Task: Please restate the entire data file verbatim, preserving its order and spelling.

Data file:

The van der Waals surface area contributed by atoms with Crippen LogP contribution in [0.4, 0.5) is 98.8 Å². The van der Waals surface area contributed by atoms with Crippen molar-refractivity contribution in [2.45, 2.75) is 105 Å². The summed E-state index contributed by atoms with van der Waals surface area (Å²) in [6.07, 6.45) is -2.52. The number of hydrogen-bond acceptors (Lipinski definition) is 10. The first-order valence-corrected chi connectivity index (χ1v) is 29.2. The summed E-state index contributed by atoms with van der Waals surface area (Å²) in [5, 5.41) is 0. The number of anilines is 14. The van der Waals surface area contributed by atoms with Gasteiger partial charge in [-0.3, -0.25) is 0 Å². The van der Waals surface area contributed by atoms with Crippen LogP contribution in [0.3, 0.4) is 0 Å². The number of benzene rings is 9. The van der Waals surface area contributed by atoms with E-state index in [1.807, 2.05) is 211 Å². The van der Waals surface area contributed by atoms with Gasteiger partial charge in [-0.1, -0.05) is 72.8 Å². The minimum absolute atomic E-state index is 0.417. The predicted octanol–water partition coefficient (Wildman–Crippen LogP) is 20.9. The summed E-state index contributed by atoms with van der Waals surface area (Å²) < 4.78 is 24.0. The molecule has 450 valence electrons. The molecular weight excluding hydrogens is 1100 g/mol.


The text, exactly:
The van der Waals surface area contributed by atoms with Crippen LogP contribution in [0.4, 0.5) is 98.8 Å². The van der Waals surface area contributed by atoms with Crippen molar-refractivity contribution in [2.45, 2.75) is 105 Å². The summed E-state index contributed by atoms with van der Waals surface area (Å²) in [6.07, 6.45) is -2.52. The number of hydrogen-bond acceptors (Lipinski definition) is 10. The first-order valence-corrected chi connectivity index (χ1v) is 29.2. The summed E-state index contributed by atoms with van der Waals surface area (Å²) in [5, 5.41) is 0. The number of anilines is 14. The van der Waals surface area contributed by atoms with Gasteiger partial charge in [-0.3, -0.25) is 0 Å². The van der Waals surface area contributed by atoms with Crippen LogP contribution in [0.3, 0.4) is 0 Å². The number of benzene rings is 9. The van der Waals surface area contributed by atoms with E-state index in [1.807, 2.05) is 211 Å². The van der Waals surface area contributed by atoms with Gasteiger partial charge in [-0.1, -0.05) is 72.8 Å². The minimum absolute atomic E-state index is 0.417. The predicted octanol–water partition coefficient (Wildman–Crippen LogP) is 20.9. The summed E-state index contributed by atoms with van der Waals surface area (Å²) < 4.78 is 24.0. The molecule has 450 valence electrons. The molecular weight excluding hydrogens is 1100 g/mol.